Making the most of business losses in turbulent times: The advantages of net operating loss tax rules
May 22, 2009 - Spotlights
Generally, NOLs can be offset against up to two years of prior years of income tax or carried forward up to 20 years and used to reduce taxable income in those years. NOL carrybacks are particularly valuable these days because they allow you to claim a refund of taxes you paid in previous years, giving your cash flow a welcome boost.
An NOL simply means that your taxable business deductions exceed your business income for the year. For corporations, partnerships, and LLCs, the concept is straightforward. If you're a sole proprietor, determining whether you have an NOL is more complicated because you need to determine which deductions and income are considered business-related and which are not.
If your business is organized as a pass-through entity-such as a partnership, S corporation, or multiple-owner LLC-NOLs are treated essentially the same way. Business losses are passed through to the partners, shareholders, or members, who deduct their share of those losses on their individual returns. If your business losses exceed your personal income, you have generated a personal NOL and may be able to carry the excess loss back or forward to other tax years on your personal return.
Consult with your CPA to determine the best course of action for you. For example, if you choose to carryback the loss, you reopen prior year returns for review by the IRS. That reality could be secondary to the fact that the carryback will generate a refund. On the other hand, if you treat the loss as a carryforward, the deduction may be more valuable to you the next year if you expect to be in a higher income tax bracket. It is also important to note that the NOL will be automatically carried back for a refund unless you make a special election not to do so.
Keep in mind, however, that if you own an interest in a pass-through entity, you can deduct business losses only to the extent of your adjusted tax basis, which isn't necessarily equal to the balance in your capital account. The rules for calculating basis are complex and they differ depending on the type of entity.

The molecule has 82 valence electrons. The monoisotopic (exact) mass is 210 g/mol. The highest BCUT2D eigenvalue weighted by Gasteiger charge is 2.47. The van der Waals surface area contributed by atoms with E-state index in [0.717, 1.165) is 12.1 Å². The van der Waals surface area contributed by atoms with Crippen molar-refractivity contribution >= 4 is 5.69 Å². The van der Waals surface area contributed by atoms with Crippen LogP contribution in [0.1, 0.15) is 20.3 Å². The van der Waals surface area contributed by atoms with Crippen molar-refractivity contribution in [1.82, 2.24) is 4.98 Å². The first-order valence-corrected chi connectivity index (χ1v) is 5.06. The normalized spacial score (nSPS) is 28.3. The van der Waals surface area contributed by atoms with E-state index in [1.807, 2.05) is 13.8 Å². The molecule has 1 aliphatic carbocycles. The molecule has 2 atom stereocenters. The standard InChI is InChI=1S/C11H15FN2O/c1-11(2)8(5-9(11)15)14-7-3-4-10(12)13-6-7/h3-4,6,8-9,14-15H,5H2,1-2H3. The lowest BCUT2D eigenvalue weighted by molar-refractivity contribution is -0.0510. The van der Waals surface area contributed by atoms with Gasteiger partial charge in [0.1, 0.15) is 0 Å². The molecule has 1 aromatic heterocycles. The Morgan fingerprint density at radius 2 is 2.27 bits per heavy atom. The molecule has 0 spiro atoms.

If your business is a pass-through entity and you expect a loss this year, be sure to consult your CPA to find out whether you have sufficient basis to deduct your share of the loss. If you don't, there may be year-end tax moves you can make to increase your basis and reduce your tax bill. Also, depending on the nature of your investment in the business, your ability to deduct losses may be further limited by the passive activity loss rules or the at-risk rules.
If your business is organized as a C corporation, NOLs provide no direct tax benefits to individual shareholders. They can only be used to offset corporate income in previous or future years. If you anticipate NOLs in the coming years, you might consider converting your C corporation to an S corporation (provided you qualify for an S election). Doing so would allow you to pass future losses through to shareholders, who may be able to offset them against other income. Note, however, that you can't use current or past C corporation losses to reduce future S corporation income.
If your business is a C corporation and it experiences an NOL this year, you can offset the loss against income in the previous two years and claim a refund. If your cash flow could use a more immediate boost, however, consider requesting a "quick refund" by filing Form 1139 with the IRS. You can file Form 1139 after you file your corporate income tax return (but no later than one year after the end of the NOL year).
Once you make your request, the IRS is required to act on it within 90 days. In cases of extreme hardship, you may even be able to get your refund within a week or two by filing IRS Form 911.
If your business is struggling, be sure to take full advantage of NOLs and other tax breaks that can improve your cash flow and help you weather the current economic storm.
Robert Gilman, CPA, is a partner at Anchin, Block and Anchin LLP, New York, N.Y.